Pics, video Scientists believe they may have found a second meteorite impact crater lurking under ice sheets on Greenland.
Researchers say they've clocked a hole measuring 22.7 miles (36.5 kilometres) wide caused by an ancient space rock slamming into our home world. The exact historical timing of the cosmic prang isn’t clear, though it appears ice has been eroding the crater for anywhere between a hundred thousand years and a hundred million years. Interestingly, the two kilometre-thick ice sheets covering it right now are at least 79,000 years old.
Here's a NASA video detailing the planetary pot hole:
Evidence of the epic pit was taken from eleven datasets compiled from a variety of resources, including radar and satellite imagery of Earth’s poles and Greenland’s ice sheets. All together, it reveals tantalizing features of an impact crater.
The flat basin-like structure implanted into the bedrock has a circular rim with irregular peaks in its center. "We’ve surveyed the Earth in many different ways, from land, air and space – it’s exciting that discoveries like these are still possible," said Joe MacGregor, a NASA glaciologist and co-author of the research published on Monday in the Geophysical Research Letters.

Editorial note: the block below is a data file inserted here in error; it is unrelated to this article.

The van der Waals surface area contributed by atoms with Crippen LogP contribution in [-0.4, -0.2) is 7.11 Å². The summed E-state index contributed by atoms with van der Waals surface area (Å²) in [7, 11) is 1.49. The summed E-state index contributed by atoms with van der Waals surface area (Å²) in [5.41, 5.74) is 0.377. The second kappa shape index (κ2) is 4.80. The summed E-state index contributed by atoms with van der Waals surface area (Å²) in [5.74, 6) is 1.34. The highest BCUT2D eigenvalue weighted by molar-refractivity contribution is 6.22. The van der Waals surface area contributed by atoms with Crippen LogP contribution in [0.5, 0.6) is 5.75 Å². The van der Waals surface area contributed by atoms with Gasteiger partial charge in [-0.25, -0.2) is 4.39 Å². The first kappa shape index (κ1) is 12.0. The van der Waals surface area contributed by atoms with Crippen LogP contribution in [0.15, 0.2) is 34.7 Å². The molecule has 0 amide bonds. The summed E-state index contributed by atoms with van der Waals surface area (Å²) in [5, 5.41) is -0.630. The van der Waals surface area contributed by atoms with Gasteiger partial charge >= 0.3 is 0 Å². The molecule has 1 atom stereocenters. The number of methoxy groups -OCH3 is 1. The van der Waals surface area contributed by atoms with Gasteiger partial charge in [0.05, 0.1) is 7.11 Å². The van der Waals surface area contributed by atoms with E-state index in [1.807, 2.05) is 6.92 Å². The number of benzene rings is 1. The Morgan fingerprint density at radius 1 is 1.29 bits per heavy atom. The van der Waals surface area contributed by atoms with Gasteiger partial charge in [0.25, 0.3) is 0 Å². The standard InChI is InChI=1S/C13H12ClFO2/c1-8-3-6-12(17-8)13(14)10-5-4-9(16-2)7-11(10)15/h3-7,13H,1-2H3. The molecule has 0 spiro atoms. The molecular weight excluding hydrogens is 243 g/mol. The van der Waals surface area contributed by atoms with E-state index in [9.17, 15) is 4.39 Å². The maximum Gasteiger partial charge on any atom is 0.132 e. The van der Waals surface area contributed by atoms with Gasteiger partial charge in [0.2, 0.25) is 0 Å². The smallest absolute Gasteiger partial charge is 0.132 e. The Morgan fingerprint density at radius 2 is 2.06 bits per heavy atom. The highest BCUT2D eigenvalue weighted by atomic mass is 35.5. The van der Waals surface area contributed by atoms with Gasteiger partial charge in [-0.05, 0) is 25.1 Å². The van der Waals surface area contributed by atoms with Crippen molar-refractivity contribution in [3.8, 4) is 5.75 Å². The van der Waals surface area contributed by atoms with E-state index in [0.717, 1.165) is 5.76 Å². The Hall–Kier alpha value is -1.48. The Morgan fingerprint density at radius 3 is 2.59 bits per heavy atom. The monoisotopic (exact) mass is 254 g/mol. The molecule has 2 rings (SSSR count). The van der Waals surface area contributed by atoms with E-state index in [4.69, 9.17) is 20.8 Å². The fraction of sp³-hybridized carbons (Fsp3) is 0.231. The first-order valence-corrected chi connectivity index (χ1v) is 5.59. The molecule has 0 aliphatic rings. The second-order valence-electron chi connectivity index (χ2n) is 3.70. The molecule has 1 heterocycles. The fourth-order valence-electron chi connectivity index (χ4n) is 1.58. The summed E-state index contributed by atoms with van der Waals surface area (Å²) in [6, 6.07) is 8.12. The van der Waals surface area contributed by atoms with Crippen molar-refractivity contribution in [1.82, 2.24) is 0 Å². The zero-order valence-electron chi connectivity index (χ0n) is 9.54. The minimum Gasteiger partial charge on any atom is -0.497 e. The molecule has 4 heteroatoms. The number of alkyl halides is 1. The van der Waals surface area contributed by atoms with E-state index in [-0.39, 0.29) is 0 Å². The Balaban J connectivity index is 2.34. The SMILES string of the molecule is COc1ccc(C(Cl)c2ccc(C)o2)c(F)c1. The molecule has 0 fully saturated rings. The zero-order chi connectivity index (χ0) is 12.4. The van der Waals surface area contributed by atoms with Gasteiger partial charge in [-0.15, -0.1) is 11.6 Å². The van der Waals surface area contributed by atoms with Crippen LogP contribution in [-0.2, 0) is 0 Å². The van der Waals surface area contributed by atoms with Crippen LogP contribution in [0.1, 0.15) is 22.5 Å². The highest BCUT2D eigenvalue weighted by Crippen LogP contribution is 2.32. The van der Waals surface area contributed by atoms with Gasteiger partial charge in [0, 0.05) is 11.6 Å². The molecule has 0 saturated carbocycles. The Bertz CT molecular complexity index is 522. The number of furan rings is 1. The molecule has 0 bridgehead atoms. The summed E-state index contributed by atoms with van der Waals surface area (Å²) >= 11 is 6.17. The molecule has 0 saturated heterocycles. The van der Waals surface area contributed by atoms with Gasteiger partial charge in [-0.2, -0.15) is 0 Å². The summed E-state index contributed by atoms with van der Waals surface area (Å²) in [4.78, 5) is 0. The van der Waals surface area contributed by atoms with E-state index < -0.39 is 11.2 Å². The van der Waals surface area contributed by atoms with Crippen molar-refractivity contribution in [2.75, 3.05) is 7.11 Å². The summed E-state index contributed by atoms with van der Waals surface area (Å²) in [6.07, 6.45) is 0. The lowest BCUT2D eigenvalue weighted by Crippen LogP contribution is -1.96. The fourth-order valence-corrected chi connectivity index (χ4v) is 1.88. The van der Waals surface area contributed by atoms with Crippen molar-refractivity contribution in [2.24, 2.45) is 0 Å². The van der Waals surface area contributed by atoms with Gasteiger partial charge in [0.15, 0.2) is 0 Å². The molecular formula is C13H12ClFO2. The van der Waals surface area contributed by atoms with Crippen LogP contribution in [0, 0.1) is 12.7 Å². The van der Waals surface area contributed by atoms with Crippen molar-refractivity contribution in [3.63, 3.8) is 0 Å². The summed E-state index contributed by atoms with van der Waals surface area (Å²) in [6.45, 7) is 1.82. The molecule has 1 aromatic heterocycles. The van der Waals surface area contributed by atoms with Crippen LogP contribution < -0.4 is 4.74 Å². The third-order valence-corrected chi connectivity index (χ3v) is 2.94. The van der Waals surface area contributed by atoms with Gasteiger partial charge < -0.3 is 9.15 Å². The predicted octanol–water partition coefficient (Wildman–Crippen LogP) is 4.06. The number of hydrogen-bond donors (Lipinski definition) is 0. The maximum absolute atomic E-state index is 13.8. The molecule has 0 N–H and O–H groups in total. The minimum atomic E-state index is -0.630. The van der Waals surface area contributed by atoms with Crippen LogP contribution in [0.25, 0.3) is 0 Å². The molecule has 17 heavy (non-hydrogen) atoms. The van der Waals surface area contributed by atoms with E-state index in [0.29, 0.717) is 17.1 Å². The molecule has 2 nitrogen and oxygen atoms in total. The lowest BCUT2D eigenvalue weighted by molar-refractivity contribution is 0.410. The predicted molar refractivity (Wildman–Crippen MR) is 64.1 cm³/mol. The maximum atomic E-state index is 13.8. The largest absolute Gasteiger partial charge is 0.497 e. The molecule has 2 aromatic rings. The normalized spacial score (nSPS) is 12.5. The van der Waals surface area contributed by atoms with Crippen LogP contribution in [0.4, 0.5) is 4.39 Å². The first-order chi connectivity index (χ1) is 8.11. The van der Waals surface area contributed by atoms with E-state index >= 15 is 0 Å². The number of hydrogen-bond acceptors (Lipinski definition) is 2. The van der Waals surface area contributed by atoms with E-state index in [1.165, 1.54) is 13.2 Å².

MacGregor was also on the team that found the first impact crater buried under Greenland ice sheets last November. The scientists named that one the Hiawatha impact crater, and it’s about 19 miles (30.5 kilometers) wide. The new candidate crater was spotted just 114 miles away (183 kilometres) from the earlier discovery. So yes, that's two meteorite craters near each other under Greenland's ice sheets – lightning may or may not strike the same place twice, but space rocks definitely can, relatively speaking.
The faint outline of the 19-mile wide Hiawatha impact crater, and the new 22.7 mile-wide candidate marked out my four pink arrows to its right. Image credit: MacGregor et al.
"I began asking myself ‘Is this another impact crater? Do the underlying data support that idea?’," MacGregor said. "Helping identify one large impact crater beneath the ice was already very exciting, but now it looked like there could be two of them."
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Although the holes are close to one another, they probably weren’t formed at the same time as the icy deposits sitting above the Hiawatha impact crater are younger. The close proximity of both craters is probably down to two different impact events that happened to occur near each other by chance.
If the new discovery is verified as a crater, it’ll be the 22nd largest one ever found. The biggest one, the Vredefort crater, stretches more than 190 miles across in South Africa, and was declared an UNESCO World Heritage Site.
MacGregor believes that researchers might even find a third crater: "The existence of a third pair of unrelated craters is modestly surprising but we don’t consider it unlikely. On the whole, the evidence we’ve assembled indicates that this new structure is very likely an impact crater, but presently it looks unlikely to be a twin with Hiawatha." ®